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Deadly childhood diseases once thought eradicated are making a comeback around the world. In some places, it's polio, where violence, religion and political paranoia have caused a drop in vaccinations. In the US, it's measles, where some parents have chosen not to vaccinate their children. We look at the reasons, the consequences and what might be done in the interests of public health. Also, the Supreme Court strikes down aggregate limits on campaign contributions, and former Defense Secretary Donald Rumsfeld gets his close-up.

Banner image: PV2 Andrew W. McGalliard

SCOTUS Strikes Aggregate Limits on Campaign Contributions 7 MIN, 50 SEC

"Congress may regulate campaign contributions to protect against corruption" but, "it may not regulate contributions simply to reduce the amount of money in politics." That's from Chief Justice John Roberts today in the latest Supreme Court decision rolling back limits on campaign donations. Tom Taylor is Assistant Managing Editor of US Law Week for Bloomberg BNA Publications.

Tom Taylor, US Law Week (@Tom_PTaylor)

Citizens United, TtP discussion on

Preventable Diseases Are Making a Comeback 32 MIN, 43 SEC

The development of vaccines has changed modern history by preventing diseases that once killed millions of people. But there have recently been outbreaks of childhood maladies thought to have been eliminated. Most Americans don't remember measles, because the disease was declared eradicated in the year 2000. But, from New York to California, recent outbreaks are reminders of the potentially deadly disease, due to a drop in the vaccination of vulnerable children. Elsewhere in the world, polio's making a comeback, where violence and religious beliefs have discouraged vaccination or made it impossible. In America, some parents are making a choice. Is there a lack of trust in the public health system? Are the media spreading misinformation?  How's a parent to know?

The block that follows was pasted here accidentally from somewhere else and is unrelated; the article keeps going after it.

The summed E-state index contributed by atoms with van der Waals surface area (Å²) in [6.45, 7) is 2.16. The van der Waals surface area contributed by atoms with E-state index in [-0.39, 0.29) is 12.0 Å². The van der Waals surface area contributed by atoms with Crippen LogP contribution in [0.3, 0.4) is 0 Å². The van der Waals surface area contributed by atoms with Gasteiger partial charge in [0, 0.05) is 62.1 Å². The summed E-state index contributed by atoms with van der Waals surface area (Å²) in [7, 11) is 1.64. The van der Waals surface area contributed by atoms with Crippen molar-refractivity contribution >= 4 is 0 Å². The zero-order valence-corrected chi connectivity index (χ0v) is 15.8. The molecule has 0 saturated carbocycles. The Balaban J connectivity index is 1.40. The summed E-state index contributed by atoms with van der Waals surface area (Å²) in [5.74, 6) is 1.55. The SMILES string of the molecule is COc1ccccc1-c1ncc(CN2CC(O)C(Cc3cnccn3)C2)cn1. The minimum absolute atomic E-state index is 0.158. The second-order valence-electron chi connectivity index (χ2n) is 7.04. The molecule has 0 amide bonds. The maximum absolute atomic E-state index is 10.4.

Laurie Garrett, Council on Foreign Relations (@Laurie_Garrett)
Wendy Sue Swanson, Seattle Children's Hospital (@SeattleMamaDoc)
Jennifer Margulis, Brandeis University (@JenniferMarguli)
Seth Mnookin, Massachusetts Institute of Technology (@sethmnookin)

Centers for Disease Control on vaccine safety
Council on Foreign Relations on drug and vaccine safety in global health
European Centre for Disease Prevention and Control on vaccine-preventable diseases
Garrett on the measles legacy of disgraced doctor, Andrew Wakefield
Garrett's 'Betrayal of Trust: The Collapse of Global Public Health'
Margulis' 'The Business of Baby: What Doctors Don't Tell You, What Corporations Try to Sell You, and How to Put Your Pregnancy, Childbirth, and Baby Before Their Bottom Line'
Mnookin's 'The Panic Virus: The True Story behind the Vaccine-Autism Controversy'
PBS' 'Frontline' on the vaccine war
Swanson on the measles outbreak in America
Swanson's 'Mama Doc Medicine: Finding Calm and Confidence in Parenting, Child Health, and Work-Life Balance'
World Health Organization on myths, facts about vaccination

The Panic Virus

Seth Mnookin

Rumsfeld Gets the Errol Morris Treatment 10 MIN, 40 SEC

In Errol Morris' Oscar-winning film, The Fog of War, former Defense Secretary Robert McNamara was conscience-stricken over the war in Vietnam. Former Defense Secretary Donald Rumsfeld told Morris he hated it, because "that man had nothing to apologize for." Then Rumsfeld sat down for an interview of his own — without demanding any right of approval. The result is The Unknown Known, which addresses what Morris calls the "contradictions and falsehoods" associated with decisions to go to war.


Errol Morris, Academy Award-winning documentary filmmaker (@errolmorris)

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